The Israel Film Archive on Monday launched a new website, incorporating thousands of hours of local movies as well as historic film clips, some of them quite rare. The website was built as part of a digitization project the archive began five years ago, in an attempt to create digital copies of the films in its possession and to save the material from being lost.
The new website has two sections. One is the historical part, which contains filed footage of pre-state and post-1948 periods, from the earliest days of settlement up to the 1960s.
The second part is the artistic section, containing hundreds of fiction and documentary films, both feature-length and shorts.
The historical section boasts a wide range of old newsreels, such as the Carmel newsreels that were produced by Nathan Axelrod and Geva Studios.
The collection also includes films that were deposited in the archive by various institutions, such as the Israel Film Service and Yad Vashem - The World Holocaust Remembrance Center.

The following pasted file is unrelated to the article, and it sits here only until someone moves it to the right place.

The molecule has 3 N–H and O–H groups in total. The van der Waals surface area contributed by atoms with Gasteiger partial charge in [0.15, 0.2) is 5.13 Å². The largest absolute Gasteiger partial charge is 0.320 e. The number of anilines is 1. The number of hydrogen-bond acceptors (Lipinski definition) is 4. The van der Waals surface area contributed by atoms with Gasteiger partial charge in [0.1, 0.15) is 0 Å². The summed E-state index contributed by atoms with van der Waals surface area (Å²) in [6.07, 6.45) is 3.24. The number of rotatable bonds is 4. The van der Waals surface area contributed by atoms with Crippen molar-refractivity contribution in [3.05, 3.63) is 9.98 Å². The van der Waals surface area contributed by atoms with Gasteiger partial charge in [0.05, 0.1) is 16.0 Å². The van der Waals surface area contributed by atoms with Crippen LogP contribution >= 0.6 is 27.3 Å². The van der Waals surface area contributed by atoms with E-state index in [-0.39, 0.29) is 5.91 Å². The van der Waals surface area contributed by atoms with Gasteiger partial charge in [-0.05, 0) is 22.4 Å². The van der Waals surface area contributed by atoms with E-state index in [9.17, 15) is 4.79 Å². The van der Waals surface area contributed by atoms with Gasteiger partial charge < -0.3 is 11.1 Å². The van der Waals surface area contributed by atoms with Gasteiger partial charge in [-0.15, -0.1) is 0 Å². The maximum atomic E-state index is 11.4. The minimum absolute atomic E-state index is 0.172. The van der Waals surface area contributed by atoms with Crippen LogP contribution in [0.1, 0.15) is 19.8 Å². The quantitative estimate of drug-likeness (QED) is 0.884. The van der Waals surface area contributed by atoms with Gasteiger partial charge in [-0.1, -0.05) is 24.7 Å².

The website lets you conduct searches based on themes, decades and people.
For example, when you type in Moshe Dayan, you can view the former chief of staff and defense minister visiting a Gadna military base in 1954, or see him at the sixth Independence Day celebrations in Ramle the same year, as well as during the establishment of Kibbutz Hanita in 1938.
The artistic section contains 250 movies so far, including “They Were Ten” by Baruch Dienar, “El Dorado” by Menahem Golan, “Gay Days” by Yair Qedar, “Afula Express” by Julie Shles and “This is Sodom” by Muli Segev and Adam Sanderson. The list also includes rare films such as works by Raquel Chalfi.
Read more at Haaretz.